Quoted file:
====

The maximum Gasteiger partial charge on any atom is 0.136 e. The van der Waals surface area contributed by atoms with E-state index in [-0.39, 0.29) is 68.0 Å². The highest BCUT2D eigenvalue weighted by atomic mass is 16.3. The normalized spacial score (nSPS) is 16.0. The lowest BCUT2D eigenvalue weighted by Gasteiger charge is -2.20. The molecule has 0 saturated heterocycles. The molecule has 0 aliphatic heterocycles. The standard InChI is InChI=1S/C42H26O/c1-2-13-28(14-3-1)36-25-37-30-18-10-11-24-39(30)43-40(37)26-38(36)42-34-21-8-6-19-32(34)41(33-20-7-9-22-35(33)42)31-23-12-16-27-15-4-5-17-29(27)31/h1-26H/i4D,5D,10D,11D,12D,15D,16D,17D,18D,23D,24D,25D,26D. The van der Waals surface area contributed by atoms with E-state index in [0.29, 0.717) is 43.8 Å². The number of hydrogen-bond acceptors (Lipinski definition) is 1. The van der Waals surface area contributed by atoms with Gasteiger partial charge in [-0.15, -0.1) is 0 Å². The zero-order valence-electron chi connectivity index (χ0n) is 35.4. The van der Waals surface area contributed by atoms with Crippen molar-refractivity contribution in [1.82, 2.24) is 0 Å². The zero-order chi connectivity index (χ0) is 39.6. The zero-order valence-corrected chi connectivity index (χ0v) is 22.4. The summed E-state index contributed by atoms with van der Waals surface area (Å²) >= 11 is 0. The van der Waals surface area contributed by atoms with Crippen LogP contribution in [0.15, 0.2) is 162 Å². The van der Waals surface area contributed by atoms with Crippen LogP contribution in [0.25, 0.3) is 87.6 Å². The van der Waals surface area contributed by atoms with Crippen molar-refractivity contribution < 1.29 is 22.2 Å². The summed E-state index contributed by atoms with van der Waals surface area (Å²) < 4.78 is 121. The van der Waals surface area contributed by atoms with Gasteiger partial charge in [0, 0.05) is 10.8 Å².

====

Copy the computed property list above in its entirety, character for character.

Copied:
The maximum Gasteiger partial charge on any atom is 0.136 e. The van der Waals surface area contributed by atoms with E-state index in [-0.39, 0.29) is 68.0 Å². The highest BCUT2D eigenvalue weighted by atomic mass is 16.3. The normalized spacial score (nSPS) is 16.0. The lowest BCUT2D eigenvalue weighted by Gasteiger charge is -2.20. The molecule has 0 saturated heterocycles. The molecule has 0 aliphatic heterocycles. The standard InChI is InChI=1S/C42H26O/c1-2-13-28(14-3-1)36-25-37-30-18-10-11-24-39(30)43-40(37)26-38(36)42-34-21-8-6-19-32(34)41(33-20-7-9-22-35(33)42)31-23-12-16-27-15-4-5-17-29(27)31/h1-26H/i4D,5D,10D,11D,12D,15D,16D,17D,18D,23D,24D,25D,26D. The van der Waals surface area contributed by atoms with E-state index in [0.29, 0.717) is 43.8 Å². The number of hydrogen-bond acceptors (Lipinski definition) is 1. The van der Waals surface area contributed by atoms with Gasteiger partial charge in [-0.15, -0.1) is 0 Å². The zero-order valence-electron chi connectivity index (χ0n) is 35.4. The van der Waals surface area contributed by atoms with Crippen molar-refractivity contribution in [1.82, 2.24) is 0 Å². The zero-order chi connectivity index (χ0) is 39.6. The zero-order valence-corrected chi connectivity index (χ0v) is 22.4. The summed E-state index contributed by atoms with van der Waals surface area (Å²) >= 11 is 0. The van der Waals surface area contributed by atoms with Crippen LogP contribution in [0.15, 0.2) is 162 Å². The van der Waals surface area contributed by atoms with Crippen LogP contribution in [0.25, 0.3) is 87.6 Å². The van der Waals surface area contributed by atoms with Crippen molar-refractivity contribution < 1.29 is 22.2 Å². The summed E-state index contributed by atoms with van der Waals surface area (Å²) < 4.78 is 121. The van der Waals surface area contributed by atoms with Gasteiger partial charge in [0, 0.05) is 10.8 Å².